The Democrat-controlled state Senate voted overwhelmingly Wednesday to repeal the 1913 law that Republican Gov. Mitt Romney is using to bar out-of-state gay couples from marrying in Massachusetts.
The repeal was approved 28-3 as part of the Senate version of the state budget. For the law to be wiped from the books, the repeal would have to get through the far more conservative House and then survive a certain veto by Romney.
The 81-year-old law bars nonresidents from marrying in Massachusetts if the union would not be legal in their home state. Because no other state allows gay marriage, Romney has argued that out-of-state couples are prohibited from marrying here.
A day after gay marriage became legal in Massachusetts on Monday, Romney requested copies of all marriage applications filled out by gay couples in Provincetown, Somerville, Springfield and Worcester — four municipalities that openly defied Romney’s order not to marry nonresident gay couples. As of Wednesday afternoon, Romney’s office had received the requested records only from Provincetown and Springfield.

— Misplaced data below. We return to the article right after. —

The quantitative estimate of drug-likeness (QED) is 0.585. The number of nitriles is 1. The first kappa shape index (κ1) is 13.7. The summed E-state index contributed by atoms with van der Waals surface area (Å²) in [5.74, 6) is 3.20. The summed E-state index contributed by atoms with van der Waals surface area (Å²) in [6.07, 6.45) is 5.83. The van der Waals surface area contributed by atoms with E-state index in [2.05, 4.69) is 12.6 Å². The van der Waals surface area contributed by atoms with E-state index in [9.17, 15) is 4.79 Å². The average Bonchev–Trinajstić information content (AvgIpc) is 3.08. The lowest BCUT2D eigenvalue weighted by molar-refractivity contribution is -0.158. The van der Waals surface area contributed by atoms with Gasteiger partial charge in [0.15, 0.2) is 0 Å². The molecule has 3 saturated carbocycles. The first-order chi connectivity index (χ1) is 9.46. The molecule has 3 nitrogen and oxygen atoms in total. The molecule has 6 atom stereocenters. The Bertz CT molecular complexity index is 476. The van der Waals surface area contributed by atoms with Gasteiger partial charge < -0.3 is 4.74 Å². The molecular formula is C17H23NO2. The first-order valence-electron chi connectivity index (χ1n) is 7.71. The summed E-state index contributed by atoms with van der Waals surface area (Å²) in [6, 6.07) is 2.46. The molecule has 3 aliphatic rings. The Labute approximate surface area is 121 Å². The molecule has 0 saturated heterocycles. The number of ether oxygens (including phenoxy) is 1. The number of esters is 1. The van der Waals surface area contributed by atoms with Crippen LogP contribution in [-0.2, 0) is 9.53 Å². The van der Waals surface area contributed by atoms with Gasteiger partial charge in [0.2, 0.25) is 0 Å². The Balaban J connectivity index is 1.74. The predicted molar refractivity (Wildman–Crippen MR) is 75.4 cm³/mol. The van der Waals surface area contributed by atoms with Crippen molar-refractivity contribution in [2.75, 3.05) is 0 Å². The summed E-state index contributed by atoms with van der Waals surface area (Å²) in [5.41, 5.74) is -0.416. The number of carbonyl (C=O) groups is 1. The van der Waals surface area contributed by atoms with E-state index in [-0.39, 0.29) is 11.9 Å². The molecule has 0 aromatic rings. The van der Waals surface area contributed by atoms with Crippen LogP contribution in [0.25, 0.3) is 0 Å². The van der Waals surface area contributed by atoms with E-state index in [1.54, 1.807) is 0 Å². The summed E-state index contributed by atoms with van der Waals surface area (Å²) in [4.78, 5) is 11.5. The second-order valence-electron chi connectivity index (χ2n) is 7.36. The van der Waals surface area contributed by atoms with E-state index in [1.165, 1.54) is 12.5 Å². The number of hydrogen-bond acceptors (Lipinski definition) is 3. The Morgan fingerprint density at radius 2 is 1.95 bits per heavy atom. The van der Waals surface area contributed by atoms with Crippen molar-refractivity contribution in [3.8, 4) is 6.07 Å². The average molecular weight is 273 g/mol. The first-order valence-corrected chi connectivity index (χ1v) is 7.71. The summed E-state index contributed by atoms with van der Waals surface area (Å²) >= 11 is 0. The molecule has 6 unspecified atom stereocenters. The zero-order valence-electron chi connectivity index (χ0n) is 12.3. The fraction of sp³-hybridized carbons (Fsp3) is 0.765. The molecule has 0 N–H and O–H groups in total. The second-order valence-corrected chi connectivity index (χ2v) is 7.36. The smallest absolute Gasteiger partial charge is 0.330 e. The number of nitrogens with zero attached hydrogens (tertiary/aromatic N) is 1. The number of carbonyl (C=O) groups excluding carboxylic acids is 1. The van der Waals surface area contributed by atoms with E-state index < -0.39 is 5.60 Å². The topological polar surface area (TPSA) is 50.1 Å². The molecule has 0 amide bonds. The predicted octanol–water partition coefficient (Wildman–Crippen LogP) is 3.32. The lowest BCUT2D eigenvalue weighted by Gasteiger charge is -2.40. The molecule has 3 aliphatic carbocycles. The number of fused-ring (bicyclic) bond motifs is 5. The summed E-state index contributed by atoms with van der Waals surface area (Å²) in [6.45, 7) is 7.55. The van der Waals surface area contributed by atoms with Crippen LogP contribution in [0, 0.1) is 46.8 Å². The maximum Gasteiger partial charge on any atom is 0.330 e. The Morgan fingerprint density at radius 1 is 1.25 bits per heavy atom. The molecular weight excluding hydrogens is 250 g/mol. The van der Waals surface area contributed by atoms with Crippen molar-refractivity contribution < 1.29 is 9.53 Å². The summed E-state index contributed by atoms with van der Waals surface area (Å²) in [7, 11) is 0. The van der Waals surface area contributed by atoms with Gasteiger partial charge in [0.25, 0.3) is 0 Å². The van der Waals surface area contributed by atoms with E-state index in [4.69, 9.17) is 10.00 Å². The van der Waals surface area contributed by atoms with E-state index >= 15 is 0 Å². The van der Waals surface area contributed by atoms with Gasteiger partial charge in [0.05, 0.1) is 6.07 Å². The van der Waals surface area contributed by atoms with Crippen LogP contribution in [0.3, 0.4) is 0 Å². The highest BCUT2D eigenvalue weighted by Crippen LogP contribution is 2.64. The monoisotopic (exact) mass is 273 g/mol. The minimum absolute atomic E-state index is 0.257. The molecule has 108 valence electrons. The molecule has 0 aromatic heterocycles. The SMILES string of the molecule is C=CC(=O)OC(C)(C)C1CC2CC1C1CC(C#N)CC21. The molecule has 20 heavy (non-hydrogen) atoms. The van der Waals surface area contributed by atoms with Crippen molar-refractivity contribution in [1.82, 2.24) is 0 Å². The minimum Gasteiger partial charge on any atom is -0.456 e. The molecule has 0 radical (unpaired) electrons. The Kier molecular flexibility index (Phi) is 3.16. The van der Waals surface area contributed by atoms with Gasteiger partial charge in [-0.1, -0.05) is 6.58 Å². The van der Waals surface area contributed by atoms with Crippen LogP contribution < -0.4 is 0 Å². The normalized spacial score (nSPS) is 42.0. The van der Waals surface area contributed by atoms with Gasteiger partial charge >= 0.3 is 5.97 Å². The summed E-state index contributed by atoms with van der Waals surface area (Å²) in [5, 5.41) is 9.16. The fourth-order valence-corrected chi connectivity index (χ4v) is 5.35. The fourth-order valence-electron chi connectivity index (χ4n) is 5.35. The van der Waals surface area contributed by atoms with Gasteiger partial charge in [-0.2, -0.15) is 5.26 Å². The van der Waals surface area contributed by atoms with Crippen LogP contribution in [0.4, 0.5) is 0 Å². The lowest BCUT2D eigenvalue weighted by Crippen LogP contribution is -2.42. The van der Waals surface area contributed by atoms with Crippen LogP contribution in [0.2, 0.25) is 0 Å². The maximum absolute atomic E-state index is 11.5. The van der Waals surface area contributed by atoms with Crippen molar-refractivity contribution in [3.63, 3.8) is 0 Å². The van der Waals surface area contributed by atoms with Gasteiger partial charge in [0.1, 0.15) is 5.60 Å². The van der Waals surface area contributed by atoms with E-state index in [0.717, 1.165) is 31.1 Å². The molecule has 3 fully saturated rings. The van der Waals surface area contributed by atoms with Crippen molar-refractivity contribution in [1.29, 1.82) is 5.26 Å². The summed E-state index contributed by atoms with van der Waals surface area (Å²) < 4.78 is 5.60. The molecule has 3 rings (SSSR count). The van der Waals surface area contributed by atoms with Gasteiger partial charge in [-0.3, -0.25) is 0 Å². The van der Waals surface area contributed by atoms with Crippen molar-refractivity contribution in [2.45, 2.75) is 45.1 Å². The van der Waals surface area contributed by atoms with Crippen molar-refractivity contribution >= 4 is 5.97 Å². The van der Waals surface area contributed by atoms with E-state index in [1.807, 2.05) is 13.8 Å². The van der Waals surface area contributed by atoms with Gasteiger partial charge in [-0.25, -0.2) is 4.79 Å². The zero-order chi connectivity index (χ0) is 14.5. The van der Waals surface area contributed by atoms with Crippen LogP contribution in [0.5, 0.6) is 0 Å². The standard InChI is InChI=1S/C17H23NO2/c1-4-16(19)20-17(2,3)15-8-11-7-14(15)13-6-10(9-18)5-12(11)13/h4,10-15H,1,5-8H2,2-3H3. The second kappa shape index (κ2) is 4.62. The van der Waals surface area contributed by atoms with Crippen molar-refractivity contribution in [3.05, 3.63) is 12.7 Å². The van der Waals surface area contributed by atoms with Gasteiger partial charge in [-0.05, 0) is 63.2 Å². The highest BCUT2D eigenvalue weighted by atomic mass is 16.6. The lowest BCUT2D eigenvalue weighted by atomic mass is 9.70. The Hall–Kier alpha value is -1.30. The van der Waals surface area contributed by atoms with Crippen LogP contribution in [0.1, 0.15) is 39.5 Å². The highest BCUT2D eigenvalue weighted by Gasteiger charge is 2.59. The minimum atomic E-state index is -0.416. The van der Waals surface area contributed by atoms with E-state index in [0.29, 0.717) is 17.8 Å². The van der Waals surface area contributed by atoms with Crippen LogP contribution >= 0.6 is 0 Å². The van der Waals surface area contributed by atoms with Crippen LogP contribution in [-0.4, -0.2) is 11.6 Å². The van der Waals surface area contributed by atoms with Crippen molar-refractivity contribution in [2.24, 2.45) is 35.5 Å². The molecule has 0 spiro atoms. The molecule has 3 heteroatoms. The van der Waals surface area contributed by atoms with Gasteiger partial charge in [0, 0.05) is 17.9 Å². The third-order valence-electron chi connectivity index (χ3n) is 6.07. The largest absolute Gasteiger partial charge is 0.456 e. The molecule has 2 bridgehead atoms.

The governor previously said he would declare any licenses issued to out-of-state gay couples void, and he threatened legal action against any clerks who issued them.
Democratic state Sen. Jarrett Barrios, a gay lawmaker from Cambridge who sponsored the repeal, cited the law’s “shameful origins” — it was enacted as a way to bar the recognition of interracial marriages.
Senate Minority Leader Brian Lees, a Republican, supported the repeal of what he called an “archaic” law, but said Romney was just doing his job.
“The governor is enforcing the law that is on the books,” Lees said.
Richard Moore, one of three senators opposed to the repeal, said Massachusetts should not provide same-sex marriages for the rest of the country.
“Let the other states take on that responsibility for themselves if that’s what they want to do,” said Moore, a Democrat.
A spokesman for the governor said the Senate vote reaffirms “what has been obvious to us all along.”
“This law is not Gov. Romney’s invention,” said the spokesman, Eric Fehrnstrom. “This is the law of the land and the governor cannot pick and choose which laws to enforce.”